A day in the life of United Hatzalah.
United Hatzalah of Israel is a Jerusalem-based nonprofit emergency medical service providing the most expedient yet free emergency medical first response services in Israel. Their mission is to provide the fastest first response service possible stabilizing patients and saving lives until an ambulance arrives or other medical professionals are able to take over.
“It doesn’t matter who the person is,” Nedal Sader, a Palestinean first responder and nurse volunteering with the Orthodox-run rescue service since 2012 told the Jerusalem Post. “Whoever needs help most gets help first.”
Established in 2006, United Hatzalah operates on approximately 5,000 volunteers, an annual budget equivalent to $12,000 USD, LifeCompass 2.0 GPS technology, and ambucycles (medically equipped motorcycles), servicing emergencies throughout Israel 24 hours a day, 7 days a week, 365 days a year. The charity's average response time is less than 3 minutes cross-country, and 90 seconds in urban areas. GPS technology has helped volunteers respond to over 2.5 million emergencies and save millions of lives.
Sadar told the Times of Israel that he joined the volunteer organization to offer increased medical assistance to the under-served and impoverished Arab Quarter in the Old City and other ethnic neighborhoods in East Jerusalem where medical services are limited and poverty is more rampant.
Though a primarily Israeli volunteer base, United Hatzakah does maintain approximately 300 Muslim, Christian, and Druze emergency medical personnel, paramedics, and other medical professionals on its volunteer workforce. This diversity in volunteer demographics facilitates servicing medical emergencies in ethnic neighborhoods where national and regional security concerns render it illegal for Jewish medics to enter villages and other areas without police escort.
In addition to traditional emergency response services, United Hatzalah this past summer launched a new initiative dispatching midwives and trained OB-GYN professionals throughout the country to assist with home births, Breaking Israel News reported. Approximately 200 calls daily pertain to emergencies involving complications involving labor and child delivery.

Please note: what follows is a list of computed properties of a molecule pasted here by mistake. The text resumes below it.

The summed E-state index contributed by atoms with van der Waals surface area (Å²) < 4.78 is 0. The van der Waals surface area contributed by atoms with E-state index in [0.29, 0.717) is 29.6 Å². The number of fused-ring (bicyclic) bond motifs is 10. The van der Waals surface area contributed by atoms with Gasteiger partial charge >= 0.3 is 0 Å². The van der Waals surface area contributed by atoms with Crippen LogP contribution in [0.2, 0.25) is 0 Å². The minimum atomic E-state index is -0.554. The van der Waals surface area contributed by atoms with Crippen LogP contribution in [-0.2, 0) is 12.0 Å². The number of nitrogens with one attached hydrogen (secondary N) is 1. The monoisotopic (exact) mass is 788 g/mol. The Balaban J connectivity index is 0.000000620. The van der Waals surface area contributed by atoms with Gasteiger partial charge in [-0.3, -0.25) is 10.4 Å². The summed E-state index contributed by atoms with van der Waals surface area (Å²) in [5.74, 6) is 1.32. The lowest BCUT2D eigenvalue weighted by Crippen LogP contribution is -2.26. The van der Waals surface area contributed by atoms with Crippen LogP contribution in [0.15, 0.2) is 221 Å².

“We already had two births in Jerusalem on our first day,” Raphael Poch, International Media Spokesperson for United Hatzalah, told Breaking Israel News.
“Our first responders are trained to handle routine births that go without any problems. But if something goes wrong in a birth, it gets very complicated very fast. That’s when special training is essential. In those situations, we tell our first responders to not touch anything and to just get the mother to the hospital as fast as possible.”
Though launched as a pilot project only in Jerusalem proper, the initiative is expected to expand nationwide with the early levels of success and the verified need for such services.
“As someone who works in delivery rooms, I see that the EMS teams, as good as they are, are often inexperienced when it comes to instances of active home labors,” Dr. Aryeh Jaffe, OB-GYN at Sha’are Zedek Hospital in Jerusalem and a volunteer paramedic for United Hatzalah told Breaking News Israel. “As a paramedic in the field, I have helped 55 women deliver their babies. Today, as I conduct deliveries daily, I see how much was lacking from the training I received as an EMS responder.”
“The difference between giving birth with a properly trained midwife or without one can be the difference between life and death both for the mother and infant, or an injury sustained by the infant that can accompany the child for the rest of its life,” Dr. Jaffe continued. “I thought that it would be beneficial to patients all over the country to create this unit and be able to dispatch trained personnel who would be able to respond and give the proper level of care needed to mothers all over the country.”
Written by Erin Parfet